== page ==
Originally posted by MarcS
I was wondering, what's your typical day like? How much work does it take to keep the station running? Is it really a constant hands-on affair? What uses up most of your time (other than responding to our questions)?
Every day is different. That is one of the reasons why I like what I do. Since I am the Transmitter Supervisor, I have a 8:30 to 5:30 schedule, but I am on call 24/7 to run to the transmitter if trouble develops. We have engineers that work from 4AM to 1 PM and 2PM to 11PM and your "9 to 5" workers. We have a shop of 7 engineers. We run 7 hours of news a day so sometimes I have to do things with the newscasts or other maintenance issues.
Today I got in at 8:30 and prepared for tecs from Time-Warner Cable. They are running fiber optics from our studio to their headend so if we loose the transmitters (analog and DTV), we will still be on the cable system. We have 80% cable and sat penetration in our market so we have good back up. The tecs got there at 9 and we finished up the connections and checked out the fiber link. We are doing some work on our news set and so I helped in some demolition on the Sports area. Ate lunch and then went to the transmitter where I have been doing some changes with some internal wiring after we added our new digital microwave and then had to pick up some equipment stored at the transmitter and took it back up to the studio. Met with my boss on some ideas I had for emergency conditions to be able to stay on the air and then it was time to come home, 5:30.
Some days are more hectic than others like if there is any transmitter maintenance (we have 2 transmitters so I can shut one down to work on the other one in the middle of the day) then I do that until it is finished, but since November sweeps started today we do not do anything that might effect our on air signal so for the next 4 weeks, it will be mostly light maintenance and meetings and log paperwork.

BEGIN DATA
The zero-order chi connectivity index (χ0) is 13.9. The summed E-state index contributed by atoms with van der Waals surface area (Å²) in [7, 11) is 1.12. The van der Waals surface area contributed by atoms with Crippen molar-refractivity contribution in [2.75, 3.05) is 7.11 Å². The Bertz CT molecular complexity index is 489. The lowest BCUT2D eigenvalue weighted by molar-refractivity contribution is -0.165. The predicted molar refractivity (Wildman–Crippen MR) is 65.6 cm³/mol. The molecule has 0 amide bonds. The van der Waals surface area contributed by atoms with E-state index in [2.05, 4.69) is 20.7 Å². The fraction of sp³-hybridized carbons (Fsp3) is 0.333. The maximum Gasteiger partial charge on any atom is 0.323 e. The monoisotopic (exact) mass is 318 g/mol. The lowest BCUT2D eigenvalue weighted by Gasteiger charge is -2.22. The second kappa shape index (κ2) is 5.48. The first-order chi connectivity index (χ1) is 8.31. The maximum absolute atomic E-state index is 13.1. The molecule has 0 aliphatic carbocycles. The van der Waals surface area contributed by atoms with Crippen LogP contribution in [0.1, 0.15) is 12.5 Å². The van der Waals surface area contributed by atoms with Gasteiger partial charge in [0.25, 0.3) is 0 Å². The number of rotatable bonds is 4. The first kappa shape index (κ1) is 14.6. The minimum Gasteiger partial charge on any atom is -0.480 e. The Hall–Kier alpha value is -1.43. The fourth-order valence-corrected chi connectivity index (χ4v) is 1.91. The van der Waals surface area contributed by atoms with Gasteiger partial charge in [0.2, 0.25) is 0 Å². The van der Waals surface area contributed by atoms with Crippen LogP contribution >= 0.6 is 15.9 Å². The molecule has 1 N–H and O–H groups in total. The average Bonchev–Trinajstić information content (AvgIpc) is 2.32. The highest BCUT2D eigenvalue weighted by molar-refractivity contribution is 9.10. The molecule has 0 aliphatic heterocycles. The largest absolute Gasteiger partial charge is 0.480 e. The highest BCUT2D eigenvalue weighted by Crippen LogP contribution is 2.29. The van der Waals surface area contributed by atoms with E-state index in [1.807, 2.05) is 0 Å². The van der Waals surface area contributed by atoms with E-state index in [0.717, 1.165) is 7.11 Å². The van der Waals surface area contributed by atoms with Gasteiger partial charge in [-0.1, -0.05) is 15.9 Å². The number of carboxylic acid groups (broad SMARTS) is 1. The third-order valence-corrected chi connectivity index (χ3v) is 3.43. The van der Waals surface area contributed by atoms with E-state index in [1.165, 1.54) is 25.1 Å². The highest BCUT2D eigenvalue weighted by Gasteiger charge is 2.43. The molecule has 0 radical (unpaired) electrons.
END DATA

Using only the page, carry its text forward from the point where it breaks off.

9/11 was the strangest. I had a dentists appointment at 9:30 so I was at home when the towers were stuck and I just happen to be watching FOX News Channel with it happened. I went on to the dentist and told them I needed to get in and get out. They hadn't heard about the attack and they got me out in 20 minutes! A record! On the way to the station, (the second tower had just fallen) my boss called on the cell phone that FOX wanted all Transmitter people at the transmitters and to lock ourselves in and to report any strange activity.
I got to the transmitter about 20 minutes before the second tower came down and watched TV just like everyone else the rest of the day. Of course the only info I had coming in was our rebroadcast of FOX News Channel.
After that, we started beefing up the back ups and we added a DirecTV receiver at the transmitter so that we can take our off air signal we send to DirecTV on the air if we lost our microwave link and if we didn't have a microwave truck to send the studio signal to the transmitter or if we lost the studio, we could put FOX News Channel on the air from the transmitter, stuff like that. FOX is very big in back ups and we talk constantly about how we can make things better.
It isn't your normal 9 to 5, but I have been doing broadcasting for 25 years and have been at the TV station for 11 1/2 years. I can't see doing anything else. Ah, the life!